It appeared that Romulus had struck a soft spot and tumbled back down the hill. Unfortunately, it was stuck on it’s back like a turtle with no way to right itself. Operations for Romulus were suspended, and the team attempted to develop a plan of escape.

Meanwhile Remus continued on her journey, with little of note happening beyond the strange singing event. Finally, on the eve of day 45, the sight of Fünfter Forscher finally came into view. We all cheered as the little rover trudged onward towards the site.

We stayed at the lab all night that night, and finally Remus arrived at the wreckage of Fünfter Forscher. The Hera satellite drifted overhead giving a birds-eye view of Remus down below. Remus crept slowly towards the gaping hole that now existed on Fünfter Forscher’s hull.

It was thought at first to have been victimized by the bombardment of space debris, but then the camera came into focus. The metal of the lander was bent outwards, as if something had burst out from within it. It looked as though a mad grizzly had torn it’s way out from the inside. I felt a cold chill slither down my spine as I realized what I was looking at.

Remus inched her way closer, and something came into view. Within the confines of the probe, something stood out from the grey interior. It sat slouched against the side wall head dangling at an uncomfortable angle. It was motionless, and appeared to have been partially mummified, and locked in a state of suspended decay. It was Reisender1.

A thick silence gripped the room, as we all stared at the travesty before us. Crippling thoughts of guilt and regret began to seap into my mind. Von Braun and Klein marveled at the sight, as if unaffected by the morbid scene. I felt an aching in my heart that I had not felt for a very long time.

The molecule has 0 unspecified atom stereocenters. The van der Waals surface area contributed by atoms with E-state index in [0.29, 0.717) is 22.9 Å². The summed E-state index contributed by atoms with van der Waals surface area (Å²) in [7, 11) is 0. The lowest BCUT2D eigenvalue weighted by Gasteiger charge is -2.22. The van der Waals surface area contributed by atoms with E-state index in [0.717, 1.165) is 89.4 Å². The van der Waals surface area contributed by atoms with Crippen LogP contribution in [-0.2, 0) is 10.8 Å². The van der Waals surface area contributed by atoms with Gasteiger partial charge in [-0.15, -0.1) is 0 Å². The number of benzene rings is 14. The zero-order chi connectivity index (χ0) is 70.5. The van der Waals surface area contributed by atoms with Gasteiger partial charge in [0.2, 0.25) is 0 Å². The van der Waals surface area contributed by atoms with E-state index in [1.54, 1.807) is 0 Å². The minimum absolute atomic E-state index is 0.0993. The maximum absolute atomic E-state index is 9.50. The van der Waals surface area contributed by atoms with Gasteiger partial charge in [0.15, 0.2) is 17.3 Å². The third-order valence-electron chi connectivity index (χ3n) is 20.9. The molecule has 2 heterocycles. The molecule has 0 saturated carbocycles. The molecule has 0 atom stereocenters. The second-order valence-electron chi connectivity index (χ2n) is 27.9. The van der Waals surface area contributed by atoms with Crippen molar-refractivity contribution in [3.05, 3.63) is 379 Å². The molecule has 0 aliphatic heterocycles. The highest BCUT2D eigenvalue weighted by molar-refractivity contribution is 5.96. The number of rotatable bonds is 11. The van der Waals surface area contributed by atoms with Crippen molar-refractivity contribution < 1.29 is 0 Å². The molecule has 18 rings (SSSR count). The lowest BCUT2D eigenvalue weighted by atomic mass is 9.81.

Klein removed his hat and looked to me. There were no words exchanged between us, but we both knew. He was there because of us, he died because of us. Nameless and forever lost on the alien planet.

Remus continued to pier around the vicinity, taking note of the plaque on the side of the probe which held the mission statement and a bright red swastika. I hated the sight of it. I wanted so bad to just erase that part of my history, but in that moment, I learned running away was no longer an option.

For over twenty years I had maintained the facade. Family man, father, hard-worker, NASA employee, but also something else. Something I could no longer hide from. Murderer.

It was not by gun or by sword that my crime was committed, but instead by inaction. Because I, Klaus Herrmann Günther had not spoken against those who led the charge. The knowledge ate at me every night, interrupting my sleep and turning me to a shell of my former self. No more.

A static whir reverberated through the feed of the camera on both Remus and Hera. My attention darted back to the screen as Remus began to pan away from the wreckage. Then I heard it, Schön ist die Nacht, sung by a sullen female voice. I didn’t want to believe it, and I found my mind venturing into realms never before seen. Was she even real anymore? Was this some malevolent specter sent to torment us?

“Commander.“ One of the bald men spoke. I saw von Braun turn from the corner of my eye, but I remained focused on the Remus feed.

“We found her.“ Suddenly I perked up. I nearly leapt from my seat as I scrambled over to the feed from the Hera satellite. My eyes focused on the screen. In the midst of the red Martian desert, a single figure stood out. Reisender2.

A lone humanoid figure stood, dressed in the primitive grey spacesuit with the helmet still upon her head. Her outfit had been tattered and torn, exposing parts of her blackened flesh to the elements. She was motionless, arms at her side with her head staring straight. Her gaze was deadlocked directly upon the Fünfter Forscher wreckage.